In Part II of this series, we considered artificial intelligent in the context of Arthur C. Clarke’s novel and Stanley Kubrik’s film 2001: A Space Odyssey. In Space Odyssey, intelligence is arguably seen as an end in-and-of itself, rather than a means to an end. Flowers for Algernon, a short story later turned into a novel by author Daniel Keyes, questions that assumption while considering the ethical implications of artificially manipulating a person’s intelligence.
The protagonist of Flowers for Algernon is Charlie Gordon, a janitor who begins the story with intellectual disability, or mental retardation as it was referred to at the time when Keyes wrote the story. Gordon’s intellectual disability is a result of phenylketonuria, a real life metabolic disorder resulting from mutations of the gene encoding phenylalanine hydroxylase, an enzyme that breaks down the amino acid phenylalanine. An inability to metabolize this amino acid causes its toxic build up in the brain, often resulting in a low IQ and other problems, such as mental disorders.
Let’s imagine something crazy.
What if each person in China was ordered to simulate a neuron in a brain, making an enormous “China brain?” Every participant in this grand experiment would be given a two-way radio to communicate with other people, similar to how neurons talk to each other. Some people play the role of “effector neurons,” which control parts of a giant robot, just as motor neurons in our nervous system control bodily movements.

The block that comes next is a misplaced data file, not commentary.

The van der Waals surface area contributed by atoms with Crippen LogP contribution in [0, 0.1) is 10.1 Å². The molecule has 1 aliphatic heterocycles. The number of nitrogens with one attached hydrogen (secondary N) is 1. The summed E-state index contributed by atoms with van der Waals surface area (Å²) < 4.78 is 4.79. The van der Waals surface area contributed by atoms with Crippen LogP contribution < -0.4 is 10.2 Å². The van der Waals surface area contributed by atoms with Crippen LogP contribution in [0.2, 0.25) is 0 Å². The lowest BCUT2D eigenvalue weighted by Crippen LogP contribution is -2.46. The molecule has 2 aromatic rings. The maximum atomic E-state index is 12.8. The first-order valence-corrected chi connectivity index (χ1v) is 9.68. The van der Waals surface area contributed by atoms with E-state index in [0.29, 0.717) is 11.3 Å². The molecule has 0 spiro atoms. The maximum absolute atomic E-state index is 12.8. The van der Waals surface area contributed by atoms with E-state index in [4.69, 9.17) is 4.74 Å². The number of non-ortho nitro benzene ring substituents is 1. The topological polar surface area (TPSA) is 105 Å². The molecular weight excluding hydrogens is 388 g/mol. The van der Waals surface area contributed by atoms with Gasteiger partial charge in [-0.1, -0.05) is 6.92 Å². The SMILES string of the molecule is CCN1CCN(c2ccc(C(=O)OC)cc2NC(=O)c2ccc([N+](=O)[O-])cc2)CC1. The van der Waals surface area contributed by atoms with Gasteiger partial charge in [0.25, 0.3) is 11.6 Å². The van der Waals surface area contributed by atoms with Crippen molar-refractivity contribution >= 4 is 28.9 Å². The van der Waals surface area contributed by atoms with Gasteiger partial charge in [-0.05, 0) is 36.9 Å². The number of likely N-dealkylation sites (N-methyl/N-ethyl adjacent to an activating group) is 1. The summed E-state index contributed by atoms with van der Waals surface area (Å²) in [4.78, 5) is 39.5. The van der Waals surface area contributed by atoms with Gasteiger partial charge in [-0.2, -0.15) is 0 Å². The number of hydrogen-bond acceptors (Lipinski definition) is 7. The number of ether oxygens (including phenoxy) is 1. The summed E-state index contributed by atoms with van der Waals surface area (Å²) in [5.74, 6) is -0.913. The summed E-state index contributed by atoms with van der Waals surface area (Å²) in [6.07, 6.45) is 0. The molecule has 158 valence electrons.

Basically, imagine that the entire nation of China became a giant robot’s brain. What might happen?
Welcome to Knowing Neurons’ Neuroscience Fiction Theater. Please note that the following story contains mild profanity and may be unsettling for younger audiences. Reader discretion is advised.
“I’m sorry, Art. What you’re asking for is illegal.”Continue reading
For the first time in over a decade, a new Star Wars film is upon us, and if you’re like the staff of Knowing Neurons, your nucleus accumbens is firing off dopamine as fast as it can! Oh, what’s that you say? Lightsabers, Star Destroyers, and the Force have nothing to do with neurons, action potentials, and brain waves? Ah … I find your lack of faith disturbing.